Anyone else watching the #AndyMurray match and just grateful he's still playing after nearly retiring 2 and half years ago. Come on Andy! @Wimbledon @andy_murray @the_LTA #Wimbledon #Wimbledon2021 pic.twitter.com/drslpudJZ1— James Spencer (@jspencer28) June 30, 2021
Picking and choosing
He will need to prioritise which are his favourite tournaments. Wimbledon and Queens on grass will be his top priority. The Australian and US Open's on hard courts as well should not provide too much strain on his body.
There is little point of Murray playing the ATP Challenger Tour again as he knows exactly what he is capable of. His recent Wimbledon run should be enough to propel him back into the top 100.
Improving his ranking means more favourable draws, making it easier to go deeper into a slam or a Masters 1000. When the big seeds tumble, anything can happen, giving Murray a chance to shine.
So, getting into the top 50 should be his next goal. A more ambitious target after this would be the second week of a Grand Slam, such as September's US Open.
If he can get to the quarter-final stage or beyond at the Tokyo Olympics, his next tournament he has entered for, this would also be another key stepping stone for Murray's fitness.
Missing the clay
This would mean omitting next year's clay-court events and of course the French Open. This should preserve his hips, body and give him a vital two-month pause next season which should prepare him nicely for the next grass-court season.
Post hip success
The idea of Murray playing some doubles with friend Feliciano Lopez could be a good one. It would give him more match practice and time on court. He of course has fond memories of winning the 2019 doubles at Queens with Feli, a mere six months after his metal hip operation.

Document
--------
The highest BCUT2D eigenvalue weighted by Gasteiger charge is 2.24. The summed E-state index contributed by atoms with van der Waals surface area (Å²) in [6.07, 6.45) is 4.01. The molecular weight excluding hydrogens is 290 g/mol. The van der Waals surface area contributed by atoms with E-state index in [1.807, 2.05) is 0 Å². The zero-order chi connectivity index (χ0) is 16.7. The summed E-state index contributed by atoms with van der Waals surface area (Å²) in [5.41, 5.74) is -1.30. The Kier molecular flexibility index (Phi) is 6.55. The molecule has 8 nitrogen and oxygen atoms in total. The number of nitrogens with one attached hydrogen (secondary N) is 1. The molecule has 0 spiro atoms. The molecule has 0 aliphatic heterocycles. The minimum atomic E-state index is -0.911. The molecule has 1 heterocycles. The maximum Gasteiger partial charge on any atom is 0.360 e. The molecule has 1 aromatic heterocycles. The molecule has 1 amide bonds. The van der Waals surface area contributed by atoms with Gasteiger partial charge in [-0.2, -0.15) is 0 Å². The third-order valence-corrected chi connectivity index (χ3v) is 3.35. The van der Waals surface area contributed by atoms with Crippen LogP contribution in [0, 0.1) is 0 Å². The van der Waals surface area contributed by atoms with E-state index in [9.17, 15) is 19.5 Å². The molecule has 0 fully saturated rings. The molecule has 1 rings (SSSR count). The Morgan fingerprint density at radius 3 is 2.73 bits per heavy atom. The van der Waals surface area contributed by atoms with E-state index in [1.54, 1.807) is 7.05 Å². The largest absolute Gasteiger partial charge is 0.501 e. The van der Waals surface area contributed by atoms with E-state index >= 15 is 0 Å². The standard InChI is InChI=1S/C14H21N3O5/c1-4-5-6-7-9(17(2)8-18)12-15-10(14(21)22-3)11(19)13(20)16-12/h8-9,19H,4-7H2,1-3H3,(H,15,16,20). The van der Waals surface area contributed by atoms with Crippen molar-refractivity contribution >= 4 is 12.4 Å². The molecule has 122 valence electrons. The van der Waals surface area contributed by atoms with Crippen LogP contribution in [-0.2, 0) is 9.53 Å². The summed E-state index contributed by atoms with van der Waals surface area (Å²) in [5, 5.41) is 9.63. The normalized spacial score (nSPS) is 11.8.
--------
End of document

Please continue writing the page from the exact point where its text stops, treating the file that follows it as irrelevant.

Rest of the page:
So, Murray certainly has good tennis left in his locker. He just needs matches and the confidence that comes with it.
Legend in his corner
In terms of game-play, Murray could take a leaf out of Tim Henman's book. If he introduces a lot more serve and volleys, and of course his fine repertoire on drop shots and lobs, he is a dangerous player on any given day.
The final element of the jigsaw puzzle for Murray could be to bring a former player, a legend on-board just another voice to guide him in this stage of his career.
Hope #Murray can get Tim Henman on board to join his entourage. Could do with that extra voice to get him back to the top of the game 🎾💪🏼 That's ultimately where he wants to be. Anything is possible given more matches & the return of fans @andy_murray #Wimbledon #Wimbledon2021 https://t.co/bqs6TKMgpU— James Spencer (@jspencer28) June 30, 2021
A 90s tennis legend like German Michael Stitch, Austria's Thomas Muster or a more contemporary option like Indian Wells Tournament director and former player Tommy Haas. Perhaps even former US Open champion Andy Roddick who knows all about the modern vigour's of the tour and injuries.
Such figures could provide Murray with inspiration and a fresh insight of how they managed their injury lay-offs, and how to approach matches when struggling with momentum.
Of course, building momentum will be Murray's key focus between now and the end of the season. However, one thing is certain, that given time, the Brit will look back on his two Wimbledon wins under the roof, and it may perhaps give him the hunger to make those vital stepping stones on his way back to top level tennis.
Let's not forget, at a time when Djokovic is dominating the sport, Murray is one of the few men on the tour to have beaten his friend and rival in two Grand Slam finals, and the ATP Finals.
With that in mind, if Murray can rekindle some of his greatest memories on the court, he can yet be a major force in tennis again.